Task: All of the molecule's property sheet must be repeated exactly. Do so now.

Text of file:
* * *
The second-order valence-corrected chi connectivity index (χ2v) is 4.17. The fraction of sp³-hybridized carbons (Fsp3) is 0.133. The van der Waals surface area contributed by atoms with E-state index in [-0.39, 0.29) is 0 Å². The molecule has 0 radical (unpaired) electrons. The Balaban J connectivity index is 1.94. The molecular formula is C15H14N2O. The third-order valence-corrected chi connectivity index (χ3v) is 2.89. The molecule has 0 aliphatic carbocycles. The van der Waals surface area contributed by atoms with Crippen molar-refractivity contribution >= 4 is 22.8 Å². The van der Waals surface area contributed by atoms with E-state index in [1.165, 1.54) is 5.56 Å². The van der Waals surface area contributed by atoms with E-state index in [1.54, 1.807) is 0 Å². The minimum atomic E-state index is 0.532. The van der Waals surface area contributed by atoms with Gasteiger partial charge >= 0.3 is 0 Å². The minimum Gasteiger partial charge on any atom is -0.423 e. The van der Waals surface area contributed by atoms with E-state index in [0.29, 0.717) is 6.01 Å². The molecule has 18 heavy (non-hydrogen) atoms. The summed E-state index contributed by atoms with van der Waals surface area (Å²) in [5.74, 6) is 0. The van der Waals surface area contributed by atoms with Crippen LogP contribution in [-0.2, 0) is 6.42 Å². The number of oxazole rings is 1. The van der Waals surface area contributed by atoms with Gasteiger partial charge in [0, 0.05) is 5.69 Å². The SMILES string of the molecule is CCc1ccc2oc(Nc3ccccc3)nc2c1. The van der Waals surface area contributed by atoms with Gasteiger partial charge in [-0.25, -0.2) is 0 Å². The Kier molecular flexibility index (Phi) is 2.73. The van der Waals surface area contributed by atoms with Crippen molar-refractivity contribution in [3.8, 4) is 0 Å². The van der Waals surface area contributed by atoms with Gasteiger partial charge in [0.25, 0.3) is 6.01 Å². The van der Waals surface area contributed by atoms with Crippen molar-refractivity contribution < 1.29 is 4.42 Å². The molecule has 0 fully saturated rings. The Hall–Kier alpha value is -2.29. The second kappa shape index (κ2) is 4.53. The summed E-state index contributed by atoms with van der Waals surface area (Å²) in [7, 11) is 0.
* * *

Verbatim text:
The second-order valence-corrected chi connectivity index (χ2v) is 4.17. The fraction of sp³-hybridized carbons (Fsp3) is 0.133. The van der Waals surface area contributed by atoms with E-state index in [-0.39, 0.29) is 0 Å². The molecule has 0 radical (unpaired) electrons. The Balaban J connectivity index is 1.94. The molecular formula is C15H14N2O. The third-order valence-corrected chi connectivity index (χ3v) is 2.89. The molecule has 0 aliphatic carbocycles. The van der Waals surface area contributed by atoms with Crippen molar-refractivity contribution >= 4 is 22.8 Å². The van der Waals surface area contributed by atoms with E-state index in [1.165, 1.54) is 5.56 Å². The van der Waals surface area contributed by atoms with E-state index in [1.54, 1.807) is 0 Å². The minimum atomic E-state index is 0.532. The van der Waals surface area contributed by atoms with Gasteiger partial charge >= 0.3 is 0 Å². The minimum Gasteiger partial charge on any atom is -0.423 e. The van der Waals surface area contributed by atoms with E-state index in [0.29, 0.717) is 6.01 Å². The molecule has 18 heavy (non-hydrogen) atoms. The summed E-state index contributed by atoms with van der Waals surface area (Å²) in [5.74, 6) is 0. The van der Waals surface area contributed by atoms with Crippen LogP contribution in [-0.2, 0) is 6.42 Å². The number of oxazole rings is 1. The van der Waals surface area contributed by atoms with Gasteiger partial charge in [0, 0.05) is 5.69 Å². The SMILES string of the molecule is CCc1ccc2oc(Nc3ccccc3)nc2c1. The van der Waals surface area contributed by atoms with Gasteiger partial charge in [-0.25, -0.2) is 0 Å². The Kier molecular flexibility index (Phi) is 2.73. The van der Waals surface area contributed by atoms with Crippen molar-refractivity contribution in [3.8, 4) is 0 Å². The van der Waals surface area contributed by atoms with Gasteiger partial charge in [0.25, 0.3) is 6.01 Å². The van der Waals surface area contributed by atoms with Crippen molar-refractivity contribution < 1.29 is 4.42 Å². The molecule has 0 fully saturated rings. The Hall–Kier alpha value is -2.29. The second kappa shape index (κ2) is 4.53. The summed E-state index contributed by atoms with van der Waals surface area (Å²) in [7, 11) is 0.